NEW YORK (AP) -- Stocks are closing slightly lower on Wall Street following reports that the U.S. may delay a new round of tariffs on Chinese goods . The tariffs are supposed to take effect Dec. 15, and they threaten to raise prices of cellphones, laptops and other popular products for U.S. shoppers. Major indexes flipped between small gains and losses throughout the day in muted trading. The S&P 500 fell 3 points, or 0.1%, to 3,132. The Dow Jones Industrial Average slipped 27 points, or 0.1%, to 27,881. The Nasdaq lost 5 points, or 0.1%, to 8,616. Bond prices fell, sending yields slightly higher.
THIS IS A BREAKING NEWS UPDATE. AP's earlier story follows below.
Stocks held steady on Wall Street in afternoon trading Tuesday as investors considered reports that the U.S. will delay a new round of tariffs on Chinese goods.
The tariffs are supposed to take effect Dec. 15, and they threaten to raise prices of cellphones, laptops and other popular products for U.S. shoppers. Washington and Beijing have been working toward a limited "Phase 1" deal in advance of the tariffs starting, and Wall Street hopes it can lead to an eventual long-term resolution.
The S&P 500 flipped between small gains and losses through the day in muted trading. Technology stocks led the way, and Micron rose 2.9% while Nvidia climbed 1.1%. The sector is particularly sensitive to trade as many of the companies rely on China for sales and supply chains.
Health care stocks and utilities also rose. But losses for real-estate companies, raw-material producers and communications companies held the market in check. Comcast fell 2.2% and Netflix fell 2.6%.
KEEPING SCORE: The S&P 500 index was virtually flat for the day as of 3 p.m. Eastern time. The Dow Jones Industrial Average rose 48 points, less than 0.1%, to 27,918. The Nasdaq rose 0. 1 %. The Russell 2000 index of smaller company stocks rose 0.1%.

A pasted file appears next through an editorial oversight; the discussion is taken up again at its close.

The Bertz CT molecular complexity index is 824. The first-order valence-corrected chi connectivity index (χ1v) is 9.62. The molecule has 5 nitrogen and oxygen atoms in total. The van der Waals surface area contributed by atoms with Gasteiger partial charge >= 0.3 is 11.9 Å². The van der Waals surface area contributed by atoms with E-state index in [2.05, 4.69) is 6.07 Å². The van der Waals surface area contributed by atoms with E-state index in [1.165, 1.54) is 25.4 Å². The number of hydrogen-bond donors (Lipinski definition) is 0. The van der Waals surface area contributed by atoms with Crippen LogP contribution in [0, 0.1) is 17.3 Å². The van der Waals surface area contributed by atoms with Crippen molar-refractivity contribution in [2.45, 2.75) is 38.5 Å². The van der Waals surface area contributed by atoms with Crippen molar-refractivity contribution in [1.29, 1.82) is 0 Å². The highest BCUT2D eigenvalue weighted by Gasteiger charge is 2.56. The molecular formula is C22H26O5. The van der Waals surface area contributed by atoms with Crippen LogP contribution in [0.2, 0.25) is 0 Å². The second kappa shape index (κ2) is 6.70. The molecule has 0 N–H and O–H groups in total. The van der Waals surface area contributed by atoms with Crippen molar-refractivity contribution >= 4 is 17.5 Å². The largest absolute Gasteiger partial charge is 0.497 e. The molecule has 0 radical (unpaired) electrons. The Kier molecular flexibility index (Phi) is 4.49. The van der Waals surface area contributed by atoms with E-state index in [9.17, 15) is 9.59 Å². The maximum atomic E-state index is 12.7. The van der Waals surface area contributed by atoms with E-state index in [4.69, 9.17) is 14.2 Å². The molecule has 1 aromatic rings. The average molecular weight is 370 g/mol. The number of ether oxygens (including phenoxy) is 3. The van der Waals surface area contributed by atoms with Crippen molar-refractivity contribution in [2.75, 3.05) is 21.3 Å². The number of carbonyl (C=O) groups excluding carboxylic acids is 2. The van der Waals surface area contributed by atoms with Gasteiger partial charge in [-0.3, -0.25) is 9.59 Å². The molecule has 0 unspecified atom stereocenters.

European and Asian markets were mixed.
TRADE WOES: Stocks have been swinging for months on every hint of progress in trade talks between Washington and Beijing . Negotiators have released few details, leaving investors to rely on statements from President Donald Trump and others on the status of a potential deal. Trump rattled the market last week when he said that a deal could possibly wait until after the 2020 elections. Media reports subsequently said that despite Trump's rhetoric, the talks were making progress and China helped ease some of the tension when it said it would waive tariffs on American soybeans and pork, which have been hurting American farmers.
"The market does seem to be pricing in somewhat good news," said Mike Dowdall, investment strategist at BMO Global Asset Management. "And by good news, I define that as tariffs not going into effect. But beyond that, it's quite unclear."
The longstanding trade war has hurt manufacturing around the world and caused U.S. businesses to hold back on making investments. The saving grace for the economy has been a strong job market and consumer spending, and the economy grew at a 2.1% annual rate in the third quarter.
ANALYSTS' TAKE: Wall Street has been reacting to whether the U.S. and China make a deal, but it won't matter unless any deal is actually structured to last, said David Kelly, chief global strategist at JPMorgan Funds.
"The real issue is not the exact details or timing, but the durability," he said. "Multiple changes of direction on trade over the last few years means nobody can trust that what we're headed for here is a durable peace, rather it is a fragile cease-fire."
IT'S NOT JUST CHINA: Democrats in the House of Representatives and the White House announced a revised trade deal with Mexico and Canada. The deal would replace the North American Free Trade Agreement and would offer more provisions for U.S. workers.
The deal offers optimism that a Capitol Hill nearly paralyzed by partisan viciousness can still find some bipartisan agreements. But investors aren't puttting too much stock into it. "This is more of a one-off," said BMO Global Asset Management's Dowdall.
LATE EARNINGS LIFT: Earnings season is essentially over but several smaller companies are getting a lift from late reports. Online clothing styling service Stitch Fix surged 8.5%. Auto parts retailer AutoZone jumped 7% for the biggest gain in the S&P 500 after reporting stronger revenue and profit than analysts expected
YIELDS: Trading in the bond market was nearly as quiet as in the stock market. The yield on the 10-year Treasury yield held steady at 1.83%, the same level it was at late Monday.